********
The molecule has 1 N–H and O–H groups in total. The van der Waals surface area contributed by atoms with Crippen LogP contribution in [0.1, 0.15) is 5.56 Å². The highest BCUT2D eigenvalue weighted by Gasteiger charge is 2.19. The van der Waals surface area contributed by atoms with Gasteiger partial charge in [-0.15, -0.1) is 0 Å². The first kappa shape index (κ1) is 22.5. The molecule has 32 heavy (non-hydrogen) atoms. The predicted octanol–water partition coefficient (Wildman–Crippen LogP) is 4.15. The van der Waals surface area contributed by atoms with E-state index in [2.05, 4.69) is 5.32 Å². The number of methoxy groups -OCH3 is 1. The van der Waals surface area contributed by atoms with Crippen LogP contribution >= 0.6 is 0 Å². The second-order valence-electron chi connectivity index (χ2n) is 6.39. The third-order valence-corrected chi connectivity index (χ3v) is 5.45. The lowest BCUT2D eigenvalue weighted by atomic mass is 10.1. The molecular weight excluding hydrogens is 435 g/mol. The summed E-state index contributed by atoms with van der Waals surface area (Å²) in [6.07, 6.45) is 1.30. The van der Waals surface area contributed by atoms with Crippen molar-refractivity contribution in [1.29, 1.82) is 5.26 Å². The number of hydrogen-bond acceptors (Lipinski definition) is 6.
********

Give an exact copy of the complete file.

The molecule has 1 N–H and O–H groups in total. The van der Waals surface area contributed by atoms with Crippen LogP contribution in [0.1, 0.15) is 5.56 Å². The highest BCUT2D eigenvalue weighted by Gasteiger charge is 2.19. The van der Waals surface area contributed by atoms with Gasteiger partial charge in [-0.15, -0.1) is 0 Å². The first kappa shape index (κ1) is 22.5. The molecule has 32 heavy (non-hydrogen) atoms. The predicted octanol–water partition coefficient (Wildman–Crippen LogP) is 4.15. The van der Waals surface area contributed by atoms with E-state index in [2.05, 4.69) is 5.32 Å². The number of methoxy groups -OCH3 is 1. The van der Waals surface area contributed by atoms with Crippen LogP contribution >= 0.6 is 0 Å². The second-order valence-electron chi connectivity index (χ2n) is 6.39. The third-order valence-corrected chi connectivity index (χ3v) is 5.45. The lowest BCUT2D eigenvalue weighted by atomic mass is 10.1. The molecular weight excluding hydrogens is 435 g/mol. The summed E-state index contributed by atoms with van der Waals surface area (Å²) in [6.07, 6.45) is 1.30. The van der Waals surface area contributed by atoms with Crippen molar-refractivity contribution in [1.29, 1.82) is 5.26 Å². The number of hydrogen-bond acceptors (Lipinski definition) is 6.